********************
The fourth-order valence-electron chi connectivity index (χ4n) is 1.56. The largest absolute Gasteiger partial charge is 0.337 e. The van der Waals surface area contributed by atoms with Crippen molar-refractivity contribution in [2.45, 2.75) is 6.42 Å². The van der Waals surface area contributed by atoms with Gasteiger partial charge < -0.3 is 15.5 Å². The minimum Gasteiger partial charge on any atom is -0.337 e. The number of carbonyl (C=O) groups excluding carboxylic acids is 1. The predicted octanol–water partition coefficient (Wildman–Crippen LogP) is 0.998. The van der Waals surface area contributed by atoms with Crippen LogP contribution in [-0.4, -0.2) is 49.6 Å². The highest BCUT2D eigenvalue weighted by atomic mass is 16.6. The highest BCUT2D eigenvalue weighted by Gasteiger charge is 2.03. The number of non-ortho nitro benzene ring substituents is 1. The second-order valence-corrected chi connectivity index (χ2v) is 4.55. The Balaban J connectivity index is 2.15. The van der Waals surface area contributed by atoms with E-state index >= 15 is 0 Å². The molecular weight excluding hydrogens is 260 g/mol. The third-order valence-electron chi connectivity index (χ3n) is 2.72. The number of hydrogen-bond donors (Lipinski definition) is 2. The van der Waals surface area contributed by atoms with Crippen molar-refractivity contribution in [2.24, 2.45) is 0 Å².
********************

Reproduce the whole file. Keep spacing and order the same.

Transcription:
The fourth-order valence-electron chi connectivity index (χ4n) is 1.56. The largest absolute Gasteiger partial charge is 0.337 e. The van der Waals surface area contributed by atoms with Crippen molar-refractivity contribution in [2.45, 2.75) is 6.42 Å². The van der Waals surface area contributed by atoms with Gasteiger partial charge < -0.3 is 15.5 Å². The minimum Gasteiger partial charge on any atom is -0.337 e. The number of carbonyl (C=O) groups excluding carboxylic acids is 1. The predicted octanol–water partition coefficient (Wildman–Crippen LogP) is 0.998. The van der Waals surface area contributed by atoms with Crippen LogP contribution in [-0.4, -0.2) is 49.6 Å². The highest BCUT2D eigenvalue weighted by atomic mass is 16.6. The highest BCUT2D eigenvalue weighted by Gasteiger charge is 2.03. The number of non-ortho nitro benzene ring substituents is 1. The second-order valence-corrected chi connectivity index (χ2v) is 4.55. The Balaban J connectivity index is 2.15. The van der Waals surface area contributed by atoms with E-state index >= 15 is 0 Å². The molecular weight excluding hydrogens is 260 g/mol. The third-order valence-electron chi connectivity index (χ3n) is 2.72. The number of hydrogen-bond donors (Lipinski definition) is 2. The van der Waals surface area contributed by atoms with Crippen molar-refractivity contribution in [2.24, 2.45) is 0 Å².